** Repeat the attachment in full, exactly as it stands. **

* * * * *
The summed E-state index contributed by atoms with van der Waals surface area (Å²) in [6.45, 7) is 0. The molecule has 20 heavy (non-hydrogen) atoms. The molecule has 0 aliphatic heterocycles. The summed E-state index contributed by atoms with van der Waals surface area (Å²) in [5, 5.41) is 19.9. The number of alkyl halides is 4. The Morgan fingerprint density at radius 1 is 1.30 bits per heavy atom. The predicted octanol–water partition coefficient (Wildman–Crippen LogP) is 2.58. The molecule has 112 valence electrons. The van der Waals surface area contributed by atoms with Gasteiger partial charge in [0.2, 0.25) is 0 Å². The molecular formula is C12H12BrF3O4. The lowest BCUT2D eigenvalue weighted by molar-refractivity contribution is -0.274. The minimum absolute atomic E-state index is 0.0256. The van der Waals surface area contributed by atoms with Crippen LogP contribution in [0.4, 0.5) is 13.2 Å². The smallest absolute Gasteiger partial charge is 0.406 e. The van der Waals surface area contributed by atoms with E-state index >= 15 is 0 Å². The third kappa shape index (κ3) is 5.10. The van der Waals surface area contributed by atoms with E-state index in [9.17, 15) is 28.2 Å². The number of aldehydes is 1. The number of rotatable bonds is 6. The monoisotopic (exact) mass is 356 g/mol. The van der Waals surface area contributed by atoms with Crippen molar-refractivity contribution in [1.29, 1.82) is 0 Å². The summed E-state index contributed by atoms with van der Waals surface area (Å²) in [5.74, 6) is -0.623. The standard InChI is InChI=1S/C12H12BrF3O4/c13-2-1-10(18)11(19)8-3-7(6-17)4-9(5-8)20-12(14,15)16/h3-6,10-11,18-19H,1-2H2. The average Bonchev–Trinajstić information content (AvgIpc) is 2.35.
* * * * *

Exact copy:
The summed E-state index contributed by atoms with van der Waals surface area (Å²) in [6.45, 7) is 0. The molecule has 20 heavy (non-hydrogen) atoms. The molecule has 0 aliphatic heterocycles. The summed E-state index contributed by atoms with van der Waals surface area (Å²) in [5, 5.41) is 19.9. The number of alkyl halides is 4. The Morgan fingerprint density at radius 1 is 1.30 bits per heavy atom. The predicted octanol–water partition coefficient (Wildman–Crippen LogP) is 2.58. The molecule has 112 valence electrons. The van der Waals surface area contributed by atoms with Gasteiger partial charge in [0.2, 0.25) is 0 Å². The molecular formula is C12H12BrF3O4. The lowest BCUT2D eigenvalue weighted by molar-refractivity contribution is -0.274. The minimum absolute atomic E-state index is 0.0256. The van der Waals surface area contributed by atoms with Crippen LogP contribution in [0.4, 0.5) is 13.2 Å². The smallest absolute Gasteiger partial charge is 0.406 e. The van der Waals surface area contributed by atoms with E-state index >= 15 is 0 Å². The third kappa shape index (κ3) is 5.10. The van der Waals surface area contributed by atoms with E-state index in [9.17, 15) is 28.2 Å². The number of aldehydes is 1. The number of rotatable bonds is 6. The monoisotopic (exact) mass is 356 g/mol. The van der Waals surface area contributed by atoms with Crippen molar-refractivity contribution in [1.29, 1.82) is 0 Å². The summed E-state index contributed by atoms with van der Waals surface area (Å²) in [5.74, 6) is -0.623. The standard InChI is InChI=1S/C12H12BrF3O4/c13-2-1-10(18)11(19)8-3-7(6-17)4-9(5-8)20-12(14,15)16/h3-6,10-11,18-19H,1-2H2. The average Bonchev–Trinajstić information content (AvgIpc) is 2.35.